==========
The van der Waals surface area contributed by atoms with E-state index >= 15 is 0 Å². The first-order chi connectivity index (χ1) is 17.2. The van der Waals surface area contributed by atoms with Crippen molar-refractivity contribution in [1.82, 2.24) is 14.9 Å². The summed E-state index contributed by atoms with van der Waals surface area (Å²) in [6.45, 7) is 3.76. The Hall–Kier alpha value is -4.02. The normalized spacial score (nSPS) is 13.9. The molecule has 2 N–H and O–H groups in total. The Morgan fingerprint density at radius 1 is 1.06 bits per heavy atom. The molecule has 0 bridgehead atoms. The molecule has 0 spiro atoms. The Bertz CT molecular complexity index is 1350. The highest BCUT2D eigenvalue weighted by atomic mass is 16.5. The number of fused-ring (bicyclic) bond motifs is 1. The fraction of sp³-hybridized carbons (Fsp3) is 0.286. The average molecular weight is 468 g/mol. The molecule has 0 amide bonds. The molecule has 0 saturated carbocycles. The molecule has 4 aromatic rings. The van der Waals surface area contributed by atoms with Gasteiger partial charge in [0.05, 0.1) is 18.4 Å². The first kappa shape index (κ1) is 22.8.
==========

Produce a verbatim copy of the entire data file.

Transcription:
The van der Waals surface area contributed by atoms with E-state index >= 15 is 0 Å². The first-order chi connectivity index (χ1) is 17.2. The van der Waals surface area contributed by atoms with Crippen molar-refractivity contribution in [1.82, 2.24) is 14.9 Å². The summed E-state index contributed by atoms with van der Waals surface area (Å²) in [6.45, 7) is 3.76. The Hall–Kier alpha value is -4.02. The normalized spacial score (nSPS) is 13.9. The molecule has 2 N–H and O–H groups in total. The Morgan fingerprint density at radius 1 is 1.06 bits per heavy atom. The molecule has 0 bridgehead atoms. The molecule has 0 spiro atoms. The Bertz CT molecular complexity index is 1350. The highest BCUT2D eigenvalue weighted by atomic mass is 16.5. The number of fused-ring (bicyclic) bond motifs is 1. The fraction of sp³-hybridized carbons (Fsp3) is 0.286. The average molecular weight is 468 g/mol. The molecule has 0 amide bonds. The molecule has 0 saturated carbocycles. The molecule has 4 aromatic rings. The van der Waals surface area contributed by atoms with Gasteiger partial charge in [0.05, 0.1) is 18.4 Å². The first kappa shape index (κ1) is 22.8.